I read over a dozen articles this weekend, but it was an article in The Economist which I thought was worth mentioning here. Aptly titled “Why Doing a PhD Is Often a Waste of Time,” the author goes in depth discussing reasons why attaining a PhD degree isn’t worth the cost or the time commitment. As always, I encourage you to read the entire piece, but I do highlight some notable passages below.
This was a nice introduction to the PhD degree:
In most countries a PhD is a basic requirement for a career in academia. It is an introduction to the world of independent research—a kind of intellectual masterpiece, created by an apprentice in close collaboration with a supervisor. The requirements to complete one vary enormously between countries, universities and even subjects. Some students will first have to spend two years working on a master’s degree or diploma. Some will receive a stipend; others will pay their own way. Some PhDs involve only research, some require classes and examinations and some require the student to teach undergraduates. A thesis can be dozens of pages in mathematics, or many hundreds in history. As a result, newly minted PhDs can be as young as their early 20s or world-weary forty-somethings.
Some consider graduate work (working for the PhD) as slave labor (see Reference 1 at bottom):
One thing many PhD students have in common is dissatisfaction. Some describe their work as “slave labour”. Seven-day weeks, ten-hour days, low pay and uncertain prospects are widespread. You know you are a graduate student, goes one quip, when your office is better decorated than your home and you have a favourite flavour of instant noodle. “It isn’t graduate school itself that is discouraging,” says one student, who confesses to rather enjoying the hunt for free pizza. “What’s discouraging is realising the end point has been yanked out of reach.”
An interesting implication in the passage below (that because professors are expensive to hire and cultivate, it is much easier to employ graduate students, regardless of whether they go on to acquire a PhD):
But universities have discovered that PhD students are cheap, highly motivated and disposable labour. With more PhD students they can do more research, and in some countries more teaching, with less money. A graduate assistant at Yale might earn $20,000 a year for nine months of teaching. The average pay of full professors in America was $109,000 in 2009—higher than the average for judges and magistrates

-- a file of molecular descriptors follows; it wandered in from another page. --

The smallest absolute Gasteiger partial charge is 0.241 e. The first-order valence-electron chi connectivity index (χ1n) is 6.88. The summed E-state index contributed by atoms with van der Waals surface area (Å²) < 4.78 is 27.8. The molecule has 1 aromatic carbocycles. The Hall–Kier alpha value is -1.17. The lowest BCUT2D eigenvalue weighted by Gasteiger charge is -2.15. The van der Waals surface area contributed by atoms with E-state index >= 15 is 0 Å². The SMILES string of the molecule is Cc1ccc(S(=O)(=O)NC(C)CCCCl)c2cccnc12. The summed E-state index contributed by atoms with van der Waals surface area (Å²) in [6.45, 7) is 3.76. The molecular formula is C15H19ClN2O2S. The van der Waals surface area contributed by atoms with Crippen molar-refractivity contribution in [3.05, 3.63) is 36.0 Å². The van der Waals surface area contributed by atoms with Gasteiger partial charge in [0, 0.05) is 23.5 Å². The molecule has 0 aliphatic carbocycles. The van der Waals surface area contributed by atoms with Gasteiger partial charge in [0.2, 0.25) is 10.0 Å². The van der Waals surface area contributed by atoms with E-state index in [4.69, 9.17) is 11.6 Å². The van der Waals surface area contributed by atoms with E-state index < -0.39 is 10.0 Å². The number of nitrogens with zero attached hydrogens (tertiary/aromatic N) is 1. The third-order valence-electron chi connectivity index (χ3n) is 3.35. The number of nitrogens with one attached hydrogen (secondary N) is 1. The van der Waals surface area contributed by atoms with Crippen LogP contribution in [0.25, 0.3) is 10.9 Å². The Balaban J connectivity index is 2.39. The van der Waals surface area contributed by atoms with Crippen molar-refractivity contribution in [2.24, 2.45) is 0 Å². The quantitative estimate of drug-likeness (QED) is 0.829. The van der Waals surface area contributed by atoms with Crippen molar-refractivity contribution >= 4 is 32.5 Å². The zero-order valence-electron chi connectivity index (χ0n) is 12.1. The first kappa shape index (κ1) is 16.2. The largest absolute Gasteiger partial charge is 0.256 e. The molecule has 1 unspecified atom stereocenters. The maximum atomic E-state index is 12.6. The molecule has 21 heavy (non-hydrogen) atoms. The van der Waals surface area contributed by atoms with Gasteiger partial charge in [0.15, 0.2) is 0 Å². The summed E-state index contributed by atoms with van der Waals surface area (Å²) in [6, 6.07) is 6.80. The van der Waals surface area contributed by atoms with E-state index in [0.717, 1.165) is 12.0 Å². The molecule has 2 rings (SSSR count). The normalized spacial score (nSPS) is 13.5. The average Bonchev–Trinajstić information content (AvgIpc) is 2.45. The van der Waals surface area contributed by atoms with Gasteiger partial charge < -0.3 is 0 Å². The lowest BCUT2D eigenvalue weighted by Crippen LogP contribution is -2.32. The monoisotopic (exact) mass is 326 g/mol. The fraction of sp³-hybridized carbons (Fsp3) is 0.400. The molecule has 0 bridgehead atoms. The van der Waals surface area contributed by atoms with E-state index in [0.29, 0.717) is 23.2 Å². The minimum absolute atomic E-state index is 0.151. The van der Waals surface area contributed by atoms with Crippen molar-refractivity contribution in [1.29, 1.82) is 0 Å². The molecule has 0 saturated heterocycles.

The large number of drop-outs from PhD programs in the United States was a striking statistic:
In America only 57% of doctoral students will have a PhD ten years after their first date of enrolment. In the humanities, where most students pay for their own PhDs, the figure is 49%. Worse still, whereas in other subject areas students tend to jump ship in the early years, in the humanities they cling like limpets before eventually falling off. And these students started out as the academic cream of the nation. Research at one American university found that those who finish are no cleverer than those who do not. Poor supervision, bad job prospects or lack of money cause them to run out of steam.
But I think the most important passage in the piece is this one, regarding the premium that a PhD affords (or not) over Masters and B.S. degrees (I bold the two sentences most revealing sentences in the entire piece):
PhD graduates do at least earn more than those with a bachelor’s degree. A study in the Journal of Higher Education Policy and Management by Bernard Casey shows that British men with a bachelor’s degree earn 14% more than those who could have gone to university but chose not to. The earnings premium for a PhD is 26%. But the premium for a master’s degree, which can be accomplished in as little as one year, is almost as high, at 23%. In some subjects the premium for a PhD vanishes entirely. PhDs in maths and computing, social sciences and languages earn no more than those with master’s degrees. The premium for a PhD is actually smaller than for a master’s degree in engineering and technology, architecture and education. Only in medicine, other sciences, and business and financial studies is it high enough to be worthwhile. Over all subjects, a PhD commands only a 3% premium over a master’s degree.
Sobering to read these statistics (and I wish The Economist linked to some outside sources for vetting).
The article is factual in nature and doesn’t go in depth of non-economic purposes of pursuing a PhD degree:
Many students say they are pursuing their subject out of love, and that education is an end in itself. Some give little thought to where the qualification might lead.###
And it’s hard to argue with that argument: there will always be students who are passionate about research or have found a particular problem that they want to solve. For the rest of us, a PhD degree is out of reach, and perhaps for the reasons explained in the article, that’s a good thing.
One last note: always be cautious of the bias present in journalism, such as this dinger near the end of the piece:
Many of the drawbacks of doing a PhD are well known. Your correspondent was aware of them over a decade ago while she slogged through a largely pointless PhD in theoretical ecology
Overall, I think this is a really solid article, articulating the draw-backs of the PhD degree. As I mentioned above, I would be interested in reading the other side of the argument from respected sources.
1) A letter from Erick Carreira (an associate professor at Caltech at the time) to a member of his research team, in which Carreira explains that work on evenings and weekends is required. But also see Carreira’s response in The Boston Globe.